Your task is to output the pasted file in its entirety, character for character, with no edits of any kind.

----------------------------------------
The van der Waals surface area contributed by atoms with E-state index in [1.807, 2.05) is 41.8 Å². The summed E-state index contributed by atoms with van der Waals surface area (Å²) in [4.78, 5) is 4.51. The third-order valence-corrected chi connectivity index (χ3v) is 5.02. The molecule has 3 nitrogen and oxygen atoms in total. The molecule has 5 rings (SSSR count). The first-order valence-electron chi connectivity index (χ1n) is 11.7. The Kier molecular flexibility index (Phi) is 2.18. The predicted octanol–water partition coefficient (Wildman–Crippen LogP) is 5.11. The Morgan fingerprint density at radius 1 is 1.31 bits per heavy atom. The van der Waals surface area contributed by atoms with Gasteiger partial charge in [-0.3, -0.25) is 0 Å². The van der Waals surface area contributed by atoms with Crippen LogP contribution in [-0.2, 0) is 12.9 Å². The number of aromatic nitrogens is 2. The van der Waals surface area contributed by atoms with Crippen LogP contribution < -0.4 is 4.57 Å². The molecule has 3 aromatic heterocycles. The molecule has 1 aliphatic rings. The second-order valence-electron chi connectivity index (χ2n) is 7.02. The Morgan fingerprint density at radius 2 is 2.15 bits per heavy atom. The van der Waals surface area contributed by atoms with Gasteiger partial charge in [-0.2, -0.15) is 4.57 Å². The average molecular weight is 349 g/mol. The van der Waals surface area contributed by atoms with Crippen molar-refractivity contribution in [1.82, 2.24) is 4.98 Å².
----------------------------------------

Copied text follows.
The van der Waals surface area contributed by atoms with E-state index in [1.807, 2.05) is 41.8 Å². The summed E-state index contributed by atoms with van der Waals surface area (Å²) in [4.78, 5) is 4.51. The third-order valence-corrected chi connectivity index (χ3v) is 5.02. The molecule has 3 nitrogen and oxygen atoms in total. The molecule has 5 rings (SSSR count). The first-order valence-electron chi connectivity index (χ1n) is 11.7. The Kier molecular flexibility index (Phi) is 2.18. The predicted octanol–water partition coefficient (Wildman–Crippen LogP) is 5.11. The Morgan fingerprint density at radius 1 is 1.31 bits per heavy atom. The van der Waals surface area contributed by atoms with Gasteiger partial charge in [-0.3, -0.25) is 0 Å². The van der Waals surface area contributed by atoms with Crippen LogP contribution in [-0.2, 0) is 12.9 Å². The number of aromatic nitrogens is 2. The van der Waals surface area contributed by atoms with Crippen LogP contribution < -0.4 is 4.57 Å². The molecule has 3 aromatic heterocycles. The molecule has 1 aliphatic rings. The second-order valence-electron chi connectivity index (χ2n) is 7.02. The Morgan fingerprint density at radius 2 is 2.15 bits per heavy atom. The van der Waals surface area contributed by atoms with Gasteiger partial charge in [-0.2, -0.15) is 4.57 Å². The average molecular weight is 349 g/mol. The van der Waals surface area contributed by atoms with Crippen molar-refractivity contribution in [1.82, 2.24) is 4.98 Å².